This is a post from Alex Carrick's blog that covers the Canadian construction industry.

Since 1985, Mr. Carrick has held the position of Canadian Chief Economist with Reed Construction Data's CanaData, the leading supplier of statistics and forecasting information for the Canadian construction industry.

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Construction Industry Forecasts

Notes from Alex Carrick - Apr 14, 2011

Alex Carrick
Keeping up with world-wide economic events takes focus

The most recent best news has concerned U.S. retail sales. In March, they were +7.1% year over year on an actual basis. On a three-month moving average basis, they were +8.1%.  A figure +5.0% or higher is good news as long as year-over-year inflation is +2.0% or lower. The difference means real consumer spending of +3.0%, a strong base for the overall economy.

The outstanding sectors in U.S. March retail sales were autos and parts (+10.0% actual and +15.3% smoothed) and non-store outlets (+12.4% actual and +14.0% smoothed). The latter category is particularly interesting to follow since it encompasses cutting-edge Internet sales.

Some of the other news lately hasn’t been quite as favorable. U.S. initial jobless claims in the week ending April 9 climbed back over 400,000 after spending most of the previous two months below that figure. At a level of 412,000, net jobs are still being created, but not quite as quickly.

During the recession, the number of first-time unemployment insurance seekers each week was higher than half a million. That’s the benchmark figure usually taken to mean the number of people being newly released from jobs is a match for those being newly hired. A figure of 400,000 on average for a month corresponds with about 100,000 net new jobs being created.

The initial jobless claims numbers are broken down regionally. It was a good sign that one of the states with the largest decreases was California (-8,095). Two other big-population states, Texas (-2,913) and Florida (-1,731), also had significant declines in the number of first-time jobless. 

In Canada, new motor vehicle sales in February were a disappointment. The month-to-month change in unit sales, seasonally adjusted, was -0.6%. The year-over-year change was -5.4%.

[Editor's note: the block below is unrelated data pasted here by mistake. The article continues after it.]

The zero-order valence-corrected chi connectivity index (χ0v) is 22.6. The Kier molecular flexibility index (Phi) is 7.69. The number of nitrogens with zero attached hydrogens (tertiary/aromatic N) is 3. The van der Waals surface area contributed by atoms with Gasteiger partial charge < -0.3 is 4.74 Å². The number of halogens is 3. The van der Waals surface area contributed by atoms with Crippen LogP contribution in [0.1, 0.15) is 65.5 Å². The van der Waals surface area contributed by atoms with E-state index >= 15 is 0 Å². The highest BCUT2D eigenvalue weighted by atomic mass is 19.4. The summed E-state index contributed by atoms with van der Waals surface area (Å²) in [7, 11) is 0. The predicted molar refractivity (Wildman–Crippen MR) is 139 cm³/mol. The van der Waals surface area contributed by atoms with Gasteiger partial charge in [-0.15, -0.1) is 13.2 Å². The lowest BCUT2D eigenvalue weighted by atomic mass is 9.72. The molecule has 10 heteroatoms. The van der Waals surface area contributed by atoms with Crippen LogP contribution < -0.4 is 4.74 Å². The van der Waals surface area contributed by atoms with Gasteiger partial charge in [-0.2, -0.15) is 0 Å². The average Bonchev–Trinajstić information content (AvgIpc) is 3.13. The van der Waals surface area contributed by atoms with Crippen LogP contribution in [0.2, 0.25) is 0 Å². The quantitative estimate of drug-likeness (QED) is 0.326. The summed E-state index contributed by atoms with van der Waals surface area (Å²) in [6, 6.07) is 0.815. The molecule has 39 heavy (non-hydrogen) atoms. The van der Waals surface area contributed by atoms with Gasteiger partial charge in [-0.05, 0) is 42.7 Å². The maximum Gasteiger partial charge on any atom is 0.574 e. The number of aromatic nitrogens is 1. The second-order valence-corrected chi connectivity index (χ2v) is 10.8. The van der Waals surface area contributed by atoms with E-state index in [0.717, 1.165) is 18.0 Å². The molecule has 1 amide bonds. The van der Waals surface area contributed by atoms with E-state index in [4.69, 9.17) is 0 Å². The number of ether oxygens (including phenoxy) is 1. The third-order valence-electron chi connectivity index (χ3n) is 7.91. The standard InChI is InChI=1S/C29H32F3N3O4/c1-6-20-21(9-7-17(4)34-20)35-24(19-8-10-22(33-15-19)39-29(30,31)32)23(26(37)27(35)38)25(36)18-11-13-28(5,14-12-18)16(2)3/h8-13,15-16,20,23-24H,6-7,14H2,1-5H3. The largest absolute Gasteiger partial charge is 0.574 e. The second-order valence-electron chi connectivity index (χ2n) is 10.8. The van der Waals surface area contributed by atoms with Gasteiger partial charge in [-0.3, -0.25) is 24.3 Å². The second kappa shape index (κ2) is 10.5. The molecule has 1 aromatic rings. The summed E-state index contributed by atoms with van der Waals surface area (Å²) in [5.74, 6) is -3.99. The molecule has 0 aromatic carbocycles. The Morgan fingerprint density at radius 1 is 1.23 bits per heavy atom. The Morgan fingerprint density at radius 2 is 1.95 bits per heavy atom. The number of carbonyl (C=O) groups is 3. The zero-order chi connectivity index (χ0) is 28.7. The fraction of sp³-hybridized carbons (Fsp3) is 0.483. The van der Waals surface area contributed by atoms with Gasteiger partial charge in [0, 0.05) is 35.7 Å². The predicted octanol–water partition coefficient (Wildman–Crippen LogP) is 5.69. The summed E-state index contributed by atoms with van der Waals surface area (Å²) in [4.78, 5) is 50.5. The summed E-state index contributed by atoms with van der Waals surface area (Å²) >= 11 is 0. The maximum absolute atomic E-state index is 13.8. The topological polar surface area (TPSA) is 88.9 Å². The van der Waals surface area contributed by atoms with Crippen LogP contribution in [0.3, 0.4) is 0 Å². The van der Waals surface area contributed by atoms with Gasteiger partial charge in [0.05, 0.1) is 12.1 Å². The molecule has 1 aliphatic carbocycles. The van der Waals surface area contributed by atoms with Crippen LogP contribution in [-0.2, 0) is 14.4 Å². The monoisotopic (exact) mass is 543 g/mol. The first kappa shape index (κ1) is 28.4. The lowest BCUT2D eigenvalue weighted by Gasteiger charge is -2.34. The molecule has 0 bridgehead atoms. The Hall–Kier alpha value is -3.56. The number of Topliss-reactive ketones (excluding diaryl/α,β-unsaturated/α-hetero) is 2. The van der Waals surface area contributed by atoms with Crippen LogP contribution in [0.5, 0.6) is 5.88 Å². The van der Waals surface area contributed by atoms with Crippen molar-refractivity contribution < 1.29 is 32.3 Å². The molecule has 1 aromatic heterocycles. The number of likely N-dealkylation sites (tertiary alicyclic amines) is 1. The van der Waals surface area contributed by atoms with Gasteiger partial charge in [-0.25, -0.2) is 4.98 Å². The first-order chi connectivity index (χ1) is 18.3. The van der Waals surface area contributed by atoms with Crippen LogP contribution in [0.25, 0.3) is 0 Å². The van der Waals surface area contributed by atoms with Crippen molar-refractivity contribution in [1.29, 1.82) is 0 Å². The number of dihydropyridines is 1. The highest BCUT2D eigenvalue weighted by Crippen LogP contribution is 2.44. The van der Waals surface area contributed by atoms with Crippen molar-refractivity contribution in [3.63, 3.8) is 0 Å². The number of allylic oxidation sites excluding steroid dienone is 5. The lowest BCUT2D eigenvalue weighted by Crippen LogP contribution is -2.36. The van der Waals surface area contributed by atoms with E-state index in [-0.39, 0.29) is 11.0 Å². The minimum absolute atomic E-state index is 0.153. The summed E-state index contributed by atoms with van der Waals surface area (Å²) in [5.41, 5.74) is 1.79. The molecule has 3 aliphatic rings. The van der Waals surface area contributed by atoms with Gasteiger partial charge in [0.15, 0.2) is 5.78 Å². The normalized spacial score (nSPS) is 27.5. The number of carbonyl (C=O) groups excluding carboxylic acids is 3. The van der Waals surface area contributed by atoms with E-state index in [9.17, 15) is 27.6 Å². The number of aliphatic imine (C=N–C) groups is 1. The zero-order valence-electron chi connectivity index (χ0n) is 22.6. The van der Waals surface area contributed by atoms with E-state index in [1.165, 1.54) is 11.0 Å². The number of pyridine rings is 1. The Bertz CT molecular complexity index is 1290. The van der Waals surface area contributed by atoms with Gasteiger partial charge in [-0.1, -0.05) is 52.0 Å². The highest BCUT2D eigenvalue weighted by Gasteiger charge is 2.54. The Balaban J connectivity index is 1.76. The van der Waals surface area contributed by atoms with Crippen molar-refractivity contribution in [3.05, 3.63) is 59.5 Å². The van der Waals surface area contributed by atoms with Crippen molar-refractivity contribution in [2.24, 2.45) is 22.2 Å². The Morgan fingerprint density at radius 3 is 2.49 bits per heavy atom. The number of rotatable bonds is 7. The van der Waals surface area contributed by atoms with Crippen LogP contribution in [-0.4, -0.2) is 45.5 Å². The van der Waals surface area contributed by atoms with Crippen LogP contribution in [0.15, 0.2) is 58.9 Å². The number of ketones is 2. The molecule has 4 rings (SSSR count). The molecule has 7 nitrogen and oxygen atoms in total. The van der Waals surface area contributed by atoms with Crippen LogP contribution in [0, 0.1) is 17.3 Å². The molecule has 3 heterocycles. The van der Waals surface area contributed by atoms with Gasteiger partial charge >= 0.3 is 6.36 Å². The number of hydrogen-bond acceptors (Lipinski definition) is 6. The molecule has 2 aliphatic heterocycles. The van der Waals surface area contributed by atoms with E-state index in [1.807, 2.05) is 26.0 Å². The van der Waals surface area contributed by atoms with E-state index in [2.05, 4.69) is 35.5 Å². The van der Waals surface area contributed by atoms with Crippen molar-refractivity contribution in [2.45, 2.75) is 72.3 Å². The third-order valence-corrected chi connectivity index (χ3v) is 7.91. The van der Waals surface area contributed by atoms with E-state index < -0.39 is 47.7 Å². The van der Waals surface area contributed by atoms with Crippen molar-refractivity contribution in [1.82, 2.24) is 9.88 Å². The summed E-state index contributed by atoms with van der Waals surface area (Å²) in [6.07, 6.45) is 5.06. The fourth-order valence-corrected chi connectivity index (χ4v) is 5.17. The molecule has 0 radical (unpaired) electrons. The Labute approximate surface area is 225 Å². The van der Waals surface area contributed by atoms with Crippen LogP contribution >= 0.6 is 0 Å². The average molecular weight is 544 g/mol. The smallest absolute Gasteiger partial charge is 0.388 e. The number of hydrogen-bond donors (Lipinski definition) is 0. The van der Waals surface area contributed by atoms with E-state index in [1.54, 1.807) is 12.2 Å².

Passenger car sales in units climbed 0.4% month to month while truck, van and bus sales fell 1.5%. That left passenger car sales -12.6% year over year and truck, van and bus sales +1.2%.

In the car-manufacturing province of Ontario, month-to-month sales were +1.4%, but that still left them -3.9% year over year. British Columbia was the standout province for motor vehicle sales. Its latest month-to-month change was +3.0%, helping to raise the year-over-year figure to +3.8%. B.C. was the only province to register a year-over-year gain in new vehicle sales.

Several factors will combine to dim the short-term outlook for the motor vehicle sector. Aftermath effects of the Japanese earthquake and tsunami disaster – through power shortages and transportation bottlenecks – are playing havoc with the auto parts supply chain.

The assembly operations of some Japanese auto firms are having to shut down for a while. Preferred methods for reducing production are to bring forward maintenance shutdowns, cancel overtime and ask workers to take vacations, sometimes without pay, in order to avoid layoffs.

North American auto production as a whole is not as dependent on Japan-produced parts as might be supposed. Many parts for Japanese assembly operations in North America are either made by domestic firms or by Japanese parts firms that undertook investments to locate here.

A second factor impacting auto demand will be the price of gas. At over $1.20 CAD per litre in Canada and nearly $4.00 USD per gallon in the U.S., many potential new car buyers may choose to delay their decision until the direction of gas prices becomes clearer. Or, given that the higher price at the pump will leave them with less money in their wallets each month, they may opt for a cheaper smaller new car that’s lighter on the gas or for a less-expensive used motor vehicle.